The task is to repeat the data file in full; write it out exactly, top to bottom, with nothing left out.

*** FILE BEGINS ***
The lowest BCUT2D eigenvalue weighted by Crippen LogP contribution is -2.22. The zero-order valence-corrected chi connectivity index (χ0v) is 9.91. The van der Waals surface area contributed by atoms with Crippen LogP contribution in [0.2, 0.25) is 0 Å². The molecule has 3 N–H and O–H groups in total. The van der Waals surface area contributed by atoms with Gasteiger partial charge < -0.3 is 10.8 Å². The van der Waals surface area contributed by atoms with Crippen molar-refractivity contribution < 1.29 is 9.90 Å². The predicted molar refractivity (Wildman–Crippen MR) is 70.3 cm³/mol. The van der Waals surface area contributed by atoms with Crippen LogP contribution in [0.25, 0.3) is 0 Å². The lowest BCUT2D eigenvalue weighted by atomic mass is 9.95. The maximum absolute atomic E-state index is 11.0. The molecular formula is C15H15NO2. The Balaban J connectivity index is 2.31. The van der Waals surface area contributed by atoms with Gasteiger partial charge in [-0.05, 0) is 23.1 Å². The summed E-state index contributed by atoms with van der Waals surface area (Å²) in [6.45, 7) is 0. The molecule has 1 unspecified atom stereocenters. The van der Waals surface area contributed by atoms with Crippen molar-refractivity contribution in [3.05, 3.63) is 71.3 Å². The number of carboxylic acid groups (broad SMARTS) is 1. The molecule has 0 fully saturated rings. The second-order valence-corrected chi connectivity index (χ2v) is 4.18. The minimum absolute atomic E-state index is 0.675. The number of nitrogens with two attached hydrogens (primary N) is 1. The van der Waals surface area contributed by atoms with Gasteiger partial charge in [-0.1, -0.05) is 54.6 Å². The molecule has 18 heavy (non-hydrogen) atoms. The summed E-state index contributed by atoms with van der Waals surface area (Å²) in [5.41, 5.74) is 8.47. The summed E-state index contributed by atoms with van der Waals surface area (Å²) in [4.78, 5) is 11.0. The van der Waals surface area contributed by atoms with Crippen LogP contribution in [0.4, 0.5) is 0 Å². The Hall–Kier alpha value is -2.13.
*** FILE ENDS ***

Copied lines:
The lowest BCUT2D eigenvalue weighted by Crippen LogP contribution is -2.22. The zero-order valence-corrected chi connectivity index (χ0v) is 9.91. The van der Waals surface area contributed by atoms with Crippen LogP contribution in [0.2, 0.25) is 0 Å². The molecule has 3 N–H and O–H groups in total. The van der Waals surface area contributed by atoms with Gasteiger partial charge < -0.3 is 10.8 Å². The van der Waals surface area contributed by atoms with Crippen molar-refractivity contribution < 1.29 is 9.90 Å². The predicted molar refractivity (Wildman–Crippen MR) is 70.3 cm³/mol. The van der Waals surface area contributed by atoms with Crippen LogP contribution in [0.25, 0.3) is 0 Å². The lowest BCUT2D eigenvalue weighted by atomic mass is 9.95. The maximum absolute atomic E-state index is 11.0. The molecular formula is C15H15NO2. The Balaban J connectivity index is 2.31. The van der Waals surface area contributed by atoms with Gasteiger partial charge in [-0.05, 0) is 23.1 Å². The summed E-state index contributed by atoms with van der Waals surface area (Å²) in [6.45, 7) is 0. The molecule has 1 unspecified atom stereocenters. The van der Waals surface area contributed by atoms with Crippen molar-refractivity contribution in [3.05, 3.63) is 71.3 Å². The number of carboxylic acid groups (broad SMARTS) is 1. The molecule has 0 fully saturated rings. The second-order valence-corrected chi connectivity index (χ2v) is 4.18. The minimum absolute atomic E-state index is 0.675. The number of nitrogens with two attached hydrogens (primary N) is 1. The van der Waals surface area contributed by atoms with Gasteiger partial charge in [-0.1, -0.05) is 54.6 Å². The molecule has 18 heavy (non-hydrogen) atoms. The summed E-state index contributed by atoms with van der Waals surface area (Å²) in [5.41, 5.74) is 8.47. The summed E-state index contributed by atoms with van der Waals surface area (Å²) in [4.78, 5) is 11.0. The van der Waals surface area contributed by atoms with Crippen LogP contribution in [0.4, 0.5) is 0 Å². The Hall–Kier alpha value is -2.13.